Oliver Parry shares his views on the ESG implications of the COVID-19 pandemic
COVID-19: a watershed moment for responsible investing?
By Oliver Parry, Head of ESG Advisory at Citigate Dewe Rogerson
COVID-19 is an unprecedented global crisis which is affecting all aspects of life in ways which are hard to predict. Although countries are emerging from self-imposed isolation, many questions remain about COVID-19’s long term impact on society and of course the global economy. There are also questions being raised about the pandemic’s long-term impact on environmental, social and governance (ESG) issues.
For well over a decade, investors and issuers have become increasingly more attuned to the importance of ESG issues. In the last few years, increasing numbers of investment firms have not only ramped up their own engagement with listed companies, to ensure that companies adhere to higher ESG standards, but have also increased investment in their in-house stewardship resources, recruiting more people to support the day to day management of a responsible investment function.
At Citigate Dewe Rogerson, we are seeing increasing numbers of clients approach us with questions about how they can more effectively communicate their ESG strategy to a much larger audience, whether that is the media or political stakeholders.
There is no doubt COVID-19 has had an immediate impact on responsible investing and may, over time, impact attitudes towards ESG in other ways. The outbreak has not stopped the growth of ESG investing but the engagement priorities of investors have fundamentally shifted, at least for the remainder of 2020.
From an ESG perspective, the pandemic has raised questions about the health and safety of workers as well as systemic issues around income inequality. While climate change has been the focus of many investors over the last few years, it is perfectly clear that COVID-19 has fundamentally shifted the ESG paradigm and focus for now is on social and governance issues.
This doesn’t mean that investors will cease engaging with boards about climate change or sustainability issues, it will still be an agenda item and companies will need to continue to invest in addressing the threat of climate change. But for now, and for as long as the pandemic continues to affect society, companies are going to have to prioritise COVID-19 and what they do to meet this ongoing threat will remain a priority for investors.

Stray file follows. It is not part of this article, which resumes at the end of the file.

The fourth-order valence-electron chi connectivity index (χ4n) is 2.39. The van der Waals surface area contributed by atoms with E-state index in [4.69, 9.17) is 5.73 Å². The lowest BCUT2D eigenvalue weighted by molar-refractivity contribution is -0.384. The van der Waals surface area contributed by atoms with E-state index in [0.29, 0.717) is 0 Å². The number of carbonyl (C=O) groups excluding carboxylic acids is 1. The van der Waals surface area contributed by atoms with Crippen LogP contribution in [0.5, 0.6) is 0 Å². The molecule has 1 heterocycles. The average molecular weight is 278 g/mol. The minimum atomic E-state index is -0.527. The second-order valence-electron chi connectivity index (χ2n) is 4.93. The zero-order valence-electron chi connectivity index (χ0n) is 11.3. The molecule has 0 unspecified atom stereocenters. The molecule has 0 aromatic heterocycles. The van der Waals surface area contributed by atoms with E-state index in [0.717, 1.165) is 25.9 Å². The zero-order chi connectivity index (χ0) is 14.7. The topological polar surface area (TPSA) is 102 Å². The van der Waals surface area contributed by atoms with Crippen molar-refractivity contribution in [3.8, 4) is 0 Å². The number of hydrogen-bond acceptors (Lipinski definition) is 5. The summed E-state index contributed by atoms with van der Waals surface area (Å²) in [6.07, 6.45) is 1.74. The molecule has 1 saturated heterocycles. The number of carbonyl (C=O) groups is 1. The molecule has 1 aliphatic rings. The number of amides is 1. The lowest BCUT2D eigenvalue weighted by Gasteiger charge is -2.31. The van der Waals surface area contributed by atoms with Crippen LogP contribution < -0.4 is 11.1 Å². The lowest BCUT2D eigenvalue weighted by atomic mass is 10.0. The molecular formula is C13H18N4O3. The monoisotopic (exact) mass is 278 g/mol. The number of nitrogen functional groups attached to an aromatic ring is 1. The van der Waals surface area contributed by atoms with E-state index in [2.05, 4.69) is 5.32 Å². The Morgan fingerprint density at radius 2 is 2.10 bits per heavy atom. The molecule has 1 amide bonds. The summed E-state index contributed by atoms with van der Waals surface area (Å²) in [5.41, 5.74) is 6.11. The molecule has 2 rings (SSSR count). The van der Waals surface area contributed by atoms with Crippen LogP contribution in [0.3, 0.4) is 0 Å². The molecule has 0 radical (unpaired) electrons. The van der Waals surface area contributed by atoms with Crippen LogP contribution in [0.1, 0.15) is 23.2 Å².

COVID-19 will mean that many companies could miss short-term and long-term incentive plan targets because of current market and economic conditions. This will have significant implications for pay awards granted to senior executives, especially Chief Executives. Many asset managers have been clear that they will not look favourably on senior executives who receive generous bonuses following a year where shareholders have lost out, even though the impact of the virus is of course outside companies’ control.
The same principle will apply to those companies who have had to cut headcount, such as those operating in the hospitality, retail and travel industries. The investment industry sees almost everything through the prism of ESG, therefore cutting jobs and still paying senior executives’ large bonuses is unlikely to be palatable to the majority of investors.
While we hope that COVID-19 will continue to retreat, it will undoubtedly leave an indelible mark on both society and the economy for many years to come. However, attitudes towards ESG will not change – the movement will march on and this is good news for all of us. In the short term, companies will be judged first and foremost on their response to the pandemic, the effects of which none of us still fully understand.